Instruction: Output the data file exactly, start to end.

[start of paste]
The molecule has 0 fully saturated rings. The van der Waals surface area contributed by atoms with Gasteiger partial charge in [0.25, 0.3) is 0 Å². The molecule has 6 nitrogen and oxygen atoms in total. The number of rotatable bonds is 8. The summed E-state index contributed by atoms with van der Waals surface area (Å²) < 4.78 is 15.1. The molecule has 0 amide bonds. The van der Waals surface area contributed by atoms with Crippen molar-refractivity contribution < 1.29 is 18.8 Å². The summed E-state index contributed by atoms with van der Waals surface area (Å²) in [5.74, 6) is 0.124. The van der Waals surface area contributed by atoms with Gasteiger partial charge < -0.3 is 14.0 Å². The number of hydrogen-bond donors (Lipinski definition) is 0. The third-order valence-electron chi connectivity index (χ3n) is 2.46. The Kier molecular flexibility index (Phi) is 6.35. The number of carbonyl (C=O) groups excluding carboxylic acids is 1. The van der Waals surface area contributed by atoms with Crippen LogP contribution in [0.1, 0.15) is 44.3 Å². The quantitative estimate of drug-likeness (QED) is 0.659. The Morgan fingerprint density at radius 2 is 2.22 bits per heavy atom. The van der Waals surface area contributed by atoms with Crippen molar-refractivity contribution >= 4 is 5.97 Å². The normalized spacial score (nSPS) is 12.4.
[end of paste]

The molecule has 0 fully saturated rings. The van der Waals surface area contributed by atoms with Gasteiger partial charge in [0.25, 0.3) is 0 Å². The molecule has 6 nitrogen and oxygen atoms in total. The number of rotatable bonds is 8. The summed E-state index contributed by atoms with van der Waals surface area (Å²) < 4.78 is 15.1. The molecule has 0 amide bonds. The van der Waals surface area contributed by atoms with Crippen molar-refractivity contribution < 1.29 is 18.8 Å². The summed E-state index contributed by atoms with van der Waals surface area (Å²) in [5.74, 6) is 0.124. The van der Waals surface area contributed by atoms with Gasteiger partial charge < -0.3 is 14.0 Å². The number of hydrogen-bond donors (Lipinski definition) is 0. The third-order valence-electron chi connectivity index (χ3n) is 2.46. The Kier molecular flexibility index (Phi) is 6.35. The number of carbonyl (C=O) groups excluding carboxylic acids is 1. The van der Waals surface area contributed by atoms with Crippen LogP contribution in [0.1, 0.15) is 44.3 Å². The quantitative estimate of drug-likeness (QED) is 0.659. The Morgan fingerprint density at radius 2 is 2.22 bits per heavy atom. The van der Waals surface area contributed by atoms with Crippen molar-refractivity contribution >= 4 is 5.97 Å². The normalized spacial score (nSPS) is 12.4.